Off the Rails: The Pauline Hanson Trip
First published by Arena Magazine, December 1999
One of the most memorable features of the 1998 Federal election campaign was the appearance on nightly news bulletins of Margo Kingston, Sydney Morning Herald political reporter – her face exploding in anger, one finger pointing while the other hand thumped the closest table – at yet another One Nation press conference that had dissolved into confrontation and acrimony. Kingston, it seemed, had `lost it’ again.
The hostility between One Nation and the media reached its climax just a few days before polling, when detailed costings of One Nation policies failed to materialise despite the fledgling party’s long-standing promises. The angry media pack held a spontaneous sit-in and the usual friendly flesh-pressing of election campaigns became a more serious game of pushing, shoving and shouting.
Off the Rails, the Pauline Hanson Trip is Kingston’s attempt to explain how relationships deteriorated so badly that they ended in this stand-off. She writes of a campaign where all the established rules and roles were utterly ignored or completely confused – a campaign with none of the usual understandings between politicians and journalists that each has a job to do, and that their respective professional fates are, therefore, inextricably entwined.
It comes as a surprise, then, to read that the personal relationship between Kingston and Hanson was generally quite convivial, especially in the campaign’s early days. They have almost girly coffee chats; Hanson offers to teach Kingston the secrets of buying fish; and Kingston plays Hanson’s media liaison officer when newer journos arrive on the scene and Hanson is once again alone and unadvised. Hanson even asks Kingston to dinner at her house, sending her off the next morning dressed in a T-shirt from the Hanson wardrobe.
At first, Kingston despairs of this campaign-like-no-other-campaign with cancelled set-pieces, country town car chases, and an array of ‘crazy’, ‘loopy’ and `mad’ One Nation policies, such as the two per cent Easytax. She describes the press pack as variously ‘gobsmacked’, ‘stunned’ and ‘flabbergasted’, when not busy swapping witticisms about what they dubbed the ‘Please Explain Tour’.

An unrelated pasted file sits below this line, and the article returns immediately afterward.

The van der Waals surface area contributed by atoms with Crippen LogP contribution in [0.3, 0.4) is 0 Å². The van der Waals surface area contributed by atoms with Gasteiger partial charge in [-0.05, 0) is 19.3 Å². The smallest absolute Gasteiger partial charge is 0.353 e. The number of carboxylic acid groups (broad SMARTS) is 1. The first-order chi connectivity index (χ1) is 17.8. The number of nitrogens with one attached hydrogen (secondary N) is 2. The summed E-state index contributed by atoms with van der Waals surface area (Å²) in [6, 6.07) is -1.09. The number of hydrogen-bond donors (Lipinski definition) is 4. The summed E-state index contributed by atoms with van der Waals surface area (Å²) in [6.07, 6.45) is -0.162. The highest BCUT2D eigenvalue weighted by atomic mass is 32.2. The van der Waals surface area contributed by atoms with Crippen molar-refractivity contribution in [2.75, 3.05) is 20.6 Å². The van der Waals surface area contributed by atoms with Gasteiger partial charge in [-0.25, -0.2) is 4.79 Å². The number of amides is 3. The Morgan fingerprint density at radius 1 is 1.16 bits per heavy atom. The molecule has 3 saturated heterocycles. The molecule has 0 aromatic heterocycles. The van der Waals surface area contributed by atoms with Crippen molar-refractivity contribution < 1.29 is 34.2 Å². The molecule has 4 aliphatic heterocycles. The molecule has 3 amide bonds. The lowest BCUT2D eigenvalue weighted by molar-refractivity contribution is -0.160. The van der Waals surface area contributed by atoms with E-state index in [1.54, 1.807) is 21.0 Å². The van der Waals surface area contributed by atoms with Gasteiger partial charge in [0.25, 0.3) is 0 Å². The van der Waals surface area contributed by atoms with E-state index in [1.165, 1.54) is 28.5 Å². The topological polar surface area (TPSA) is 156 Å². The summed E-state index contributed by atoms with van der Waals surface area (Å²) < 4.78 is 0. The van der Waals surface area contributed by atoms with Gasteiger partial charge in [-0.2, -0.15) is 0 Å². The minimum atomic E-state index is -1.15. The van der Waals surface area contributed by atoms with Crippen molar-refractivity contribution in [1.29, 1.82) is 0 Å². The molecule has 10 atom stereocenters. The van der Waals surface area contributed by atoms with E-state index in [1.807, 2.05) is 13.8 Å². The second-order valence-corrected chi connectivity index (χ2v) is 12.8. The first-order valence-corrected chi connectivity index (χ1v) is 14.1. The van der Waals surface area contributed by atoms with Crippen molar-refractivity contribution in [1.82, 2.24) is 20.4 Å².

There’s nothing much that’s new in all of this – One Nation’s disorganisation and poverty of ideas have been well and truly worked over by many a media hack. What is new about this book is the (mostly unintentional) insight it gives into the poverty and slipperiness of the media’s own ethics, and the self-serving justifications of journalists when they use every trick in their travel pack to `get the story’.
Kingston kicks off her book by portraying herself as the faithful reporter, just doing her duty to her readers (not to mention the greater social good): ‘Our readers needed the facts – her political style on the road, her rhetoric, and voter reaction’. Ironically, Hanson is the first person in Kingston’s book to point out that the media don’t just sit back and passively report what’s happening – they influence events and even make them happen. And often they get the story wrong.
Early on in the campaign Hanson gives ‘her journalists’ (as Kingston calls them) a tongue-lashing over the way their stories had portrayed voters as reluctant to talk to her during a day of door-knocking. Hanson tells the media that voters’ reluctance to talk had more to do with their suspicion of the media pack which had temporarily and intimidatingly camped on their front lawns. Kingston’s readers are left wondering whether such stories had more to do with wish-fulfillment on the part of journalists, than media reps gathering the facts which the readers so urgently needed.